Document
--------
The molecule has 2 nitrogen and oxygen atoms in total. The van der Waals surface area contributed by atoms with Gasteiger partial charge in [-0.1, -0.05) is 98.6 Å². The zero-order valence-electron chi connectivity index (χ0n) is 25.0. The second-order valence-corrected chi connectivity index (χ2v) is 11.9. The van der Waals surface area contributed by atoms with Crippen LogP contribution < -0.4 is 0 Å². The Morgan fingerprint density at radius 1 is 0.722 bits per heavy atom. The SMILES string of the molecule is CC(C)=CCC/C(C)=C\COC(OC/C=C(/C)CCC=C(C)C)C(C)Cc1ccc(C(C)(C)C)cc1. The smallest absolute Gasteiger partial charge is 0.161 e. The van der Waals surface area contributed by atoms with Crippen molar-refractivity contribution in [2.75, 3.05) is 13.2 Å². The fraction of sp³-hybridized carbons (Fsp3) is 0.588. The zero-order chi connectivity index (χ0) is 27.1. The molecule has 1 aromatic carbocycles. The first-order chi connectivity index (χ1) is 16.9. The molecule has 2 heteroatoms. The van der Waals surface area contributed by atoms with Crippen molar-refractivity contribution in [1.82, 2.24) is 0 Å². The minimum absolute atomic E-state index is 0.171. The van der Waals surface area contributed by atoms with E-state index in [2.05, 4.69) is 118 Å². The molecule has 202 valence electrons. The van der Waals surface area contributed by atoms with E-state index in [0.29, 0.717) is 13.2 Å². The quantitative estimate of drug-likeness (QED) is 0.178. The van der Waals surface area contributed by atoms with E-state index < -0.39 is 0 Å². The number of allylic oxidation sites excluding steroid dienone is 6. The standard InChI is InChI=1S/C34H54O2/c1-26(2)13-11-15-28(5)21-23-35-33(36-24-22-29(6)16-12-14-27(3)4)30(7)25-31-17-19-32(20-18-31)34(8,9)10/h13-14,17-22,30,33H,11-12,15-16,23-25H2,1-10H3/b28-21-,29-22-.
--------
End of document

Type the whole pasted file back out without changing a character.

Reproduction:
The molecule has 2 nitrogen and oxygen atoms in total. The van der Waals surface area contributed by atoms with Gasteiger partial charge in [-0.1, -0.05) is 98.6 Å². The zero-order valence-electron chi connectivity index (χ0n) is 25.0. The second-order valence-corrected chi connectivity index (χ2v) is 11.9. The van der Waals surface area contributed by atoms with Crippen LogP contribution < -0.4 is 0 Å². The Morgan fingerprint density at radius 1 is 0.722 bits per heavy atom. The SMILES string of the molecule is CC(C)=CCC/C(C)=C\COC(OC/C=C(/C)CCC=C(C)C)C(C)Cc1ccc(C(C)(C)C)cc1. The smallest absolute Gasteiger partial charge is 0.161 e. The van der Waals surface area contributed by atoms with Crippen molar-refractivity contribution in [2.75, 3.05) is 13.2 Å². The fraction of sp³-hybridized carbons (Fsp3) is 0.588. The zero-order chi connectivity index (χ0) is 27.1. The molecule has 1 aromatic carbocycles. The first-order chi connectivity index (χ1) is 16.9. The molecule has 2 heteroatoms. The van der Waals surface area contributed by atoms with Crippen molar-refractivity contribution in [1.82, 2.24) is 0 Å². The minimum absolute atomic E-state index is 0.171. The van der Waals surface area contributed by atoms with E-state index in [2.05, 4.69) is 118 Å². The molecule has 202 valence electrons. The van der Waals surface area contributed by atoms with E-state index in [0.29, 0.717) is 13.2 Å². The quantitative estimate of drug-likeness (QED) is 0.178. The van der Waals surface area contributed by atoms with E-state index < -0.39 is 0 Å². The number of allylic oxidation sites excluding steroid dienone is 6. The standard InChI is InChI=1S/C34H54O2/c1-26(2)13-11-15-28(5)21-23-35-33(36-24-22-29(6)16-12-14-27(3)4)30(7)25-31-17-19-32(20-18-31)34(8,9)10/h13-14,17-22,30,33H,11-12,15-16,23-25H2,1-10H3/b28-21-,29-22-.